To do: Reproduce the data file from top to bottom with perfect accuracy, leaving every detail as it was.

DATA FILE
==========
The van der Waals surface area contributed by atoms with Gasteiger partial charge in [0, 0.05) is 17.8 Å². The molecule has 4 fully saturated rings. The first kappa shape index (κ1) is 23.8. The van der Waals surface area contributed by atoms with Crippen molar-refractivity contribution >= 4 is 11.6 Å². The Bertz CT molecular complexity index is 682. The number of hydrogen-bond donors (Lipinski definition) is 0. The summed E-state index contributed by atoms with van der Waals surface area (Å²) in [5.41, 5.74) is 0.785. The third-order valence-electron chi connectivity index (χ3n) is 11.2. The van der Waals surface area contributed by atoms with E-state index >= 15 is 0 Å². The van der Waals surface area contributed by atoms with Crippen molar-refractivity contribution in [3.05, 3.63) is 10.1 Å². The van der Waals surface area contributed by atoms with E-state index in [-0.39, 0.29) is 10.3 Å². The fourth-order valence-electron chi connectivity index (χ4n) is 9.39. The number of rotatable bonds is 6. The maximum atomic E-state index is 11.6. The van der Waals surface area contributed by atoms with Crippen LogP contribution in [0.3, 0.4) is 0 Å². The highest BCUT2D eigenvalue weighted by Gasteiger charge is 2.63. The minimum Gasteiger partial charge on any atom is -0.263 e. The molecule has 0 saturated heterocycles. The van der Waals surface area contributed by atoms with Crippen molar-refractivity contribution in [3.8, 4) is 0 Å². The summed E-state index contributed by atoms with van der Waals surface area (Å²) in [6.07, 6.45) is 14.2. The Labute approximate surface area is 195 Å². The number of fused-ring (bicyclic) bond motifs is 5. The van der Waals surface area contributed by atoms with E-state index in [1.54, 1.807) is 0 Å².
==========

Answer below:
The van der Waals surface area contributed by atoms with Gasteiger partial charge in [0, 0.05) is 17.8 Å². The molecule has 4 fully saturated rings. The first kappa shape index (κ1) is 23.8. The van der Waals surface area contributed by atoms with Crippen molar-refractivity contribution >= 4 is 11.6 Å². The Bertz CT molecular complexity index is 682. The number of hydrogen-bond donors (Lipinski definition) is 0. The summed E-state index contributed by atoms with van der Waals surface area (Å²) in [5.41, 5.74) is 0.785. The third-order valence-electron chi connectivity index (χ3n) is 11.2. The van der Waals surface area contributed by atoms with E-state index >= 15 is 0 Å². The van der Waals surface area contributed by atoms with Crippen molar-refractivity contribution in [3.05, 3.63) is 10.1 Å². The van der Waals surface area contributed by atoms with E-state index in [-0.39, 0.29) is 10.3 Å². The fourth-order valence-electron chi connectivity index (χ4n) is 9.39. The number of rotatable bonds is 6. The maximum atomic E-state index is 11.6. The van der Waals surface area contributed by atoms with Crippen LogP contribution in [0.3, 0.4) is 0 Å². The highest BCUT2D eigenvalue weighted by Gasteiger charge is 2.63. The minimum Gasteiger partial charge on any atom is -0.263 e. The molecule has 0 saturated heterocycles. The van der Waals surface area contributed by atoms with Crippen molar-refractivity contribution in [3.8, 4) is 0 Å². The summed E-state index contributed by atoms with van der Waals surface area (Å²) in [6.07, 6.45) is 14.2. The Labute approximate surface area is 195 Å². The number of fused-ring (bicyclic) bond motifs is 5. The van der Waals surface area contributed by atoms with E-state index in [1.54, 1.807) is 0 Å².